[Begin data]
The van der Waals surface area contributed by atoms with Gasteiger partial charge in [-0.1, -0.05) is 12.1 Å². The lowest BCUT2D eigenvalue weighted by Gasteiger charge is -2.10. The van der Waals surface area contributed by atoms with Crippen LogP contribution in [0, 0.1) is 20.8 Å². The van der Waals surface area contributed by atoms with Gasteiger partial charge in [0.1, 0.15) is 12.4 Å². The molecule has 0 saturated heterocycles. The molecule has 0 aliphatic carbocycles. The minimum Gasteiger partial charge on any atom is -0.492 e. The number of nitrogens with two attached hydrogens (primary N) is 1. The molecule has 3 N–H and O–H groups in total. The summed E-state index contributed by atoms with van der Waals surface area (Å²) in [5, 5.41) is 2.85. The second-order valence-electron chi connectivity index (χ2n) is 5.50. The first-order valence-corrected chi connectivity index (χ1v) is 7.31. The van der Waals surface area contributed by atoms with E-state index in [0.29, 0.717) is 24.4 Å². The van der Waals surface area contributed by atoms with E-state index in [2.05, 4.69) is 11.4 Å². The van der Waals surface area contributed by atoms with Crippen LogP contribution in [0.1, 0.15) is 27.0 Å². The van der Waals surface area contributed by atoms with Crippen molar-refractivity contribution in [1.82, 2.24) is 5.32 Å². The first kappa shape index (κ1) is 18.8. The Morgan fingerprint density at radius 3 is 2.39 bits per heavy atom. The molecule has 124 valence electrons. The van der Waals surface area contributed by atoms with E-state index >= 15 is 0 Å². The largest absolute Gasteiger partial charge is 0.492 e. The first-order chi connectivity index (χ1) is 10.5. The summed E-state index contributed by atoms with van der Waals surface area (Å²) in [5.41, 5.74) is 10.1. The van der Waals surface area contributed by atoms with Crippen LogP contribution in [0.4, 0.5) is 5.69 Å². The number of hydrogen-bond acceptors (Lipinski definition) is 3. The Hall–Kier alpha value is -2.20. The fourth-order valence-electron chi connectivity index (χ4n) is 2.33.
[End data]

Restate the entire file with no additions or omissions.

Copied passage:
The van der Waals surface area contributed by atoms with Gasteiger partial charge in [-0.1, -0.05) is 12.1 Å². The lowest BCUT2D eigenvalue weighted by Gasteiger charge is -2.10. The van der Waals surface area contributed by atoms with Crippen LogP contribution in [0, 0.1) is 20.8 Å². The van der Waals surface area contributed by atoms with Gasteiger partial charge in [0.1, 0.15) is 12.4 Å². The molecule has 0 saturated heterocycles. The molecule has 0 aliphatic carbocycles. The minimum Gasteiger partial charge on any atom is -0.492 e. The number of nitrogens with two attached hydrogens (primary N) is 1. The molecule has 3 N–H and O–H groups in total. The summed E-state index contributed by atoms with van der Waals surface area (Å²) in [5, 5.41) is 2.85. The second-order valence-electron chi connectivity index (χ2n) is 5.50. The first-order valence-corrected chi connectivity index (χ1v) is 7.31. The van der Waals surface area contributed by atoms with E-state index in [0.29, 0.717) is 24.4 Å². The van der Waals surface area contributed by atoms with E-state index in [2.05, 4.69) is 11.4 Å². The van der Waals surface area contributed by atoms with Crippen LogP contribution in [0.1, 0.15) is 27.0 Å². The van der Waals surface area contributed by atoms with Crippen molar-refractivity contribution in [1.82, 2.24) is 5.32 Å². The first kappa shape index (κ1) is 18.8. The Morgan fingerprint density at radius 3 is 2.39 bits per heavy atom. The molecule has 124 valence electrons. The van der Waals surface area contributed by atoms with E-state index >= 15 is 0 Å². The largest absolute Gasteiger partial charge is 0.492 e. The first-order chi connectivity index (χ1) is 10.5. The summed E-state index contributed by atoms with van der Waals surface area (Å²) in [5.41, 5.74) is 10.1. The van der Waals surface area contributed by atoms with Crippen LogP contribution in [0.4, 0.5) is 5.69 Å². The number of hydrogen-bond acceptors (Lipinski definition) is 3. The Hall–Kier alpha value is -2.20. The fourth-order valence-electron chi connectivity index (χ4n) is 2.33.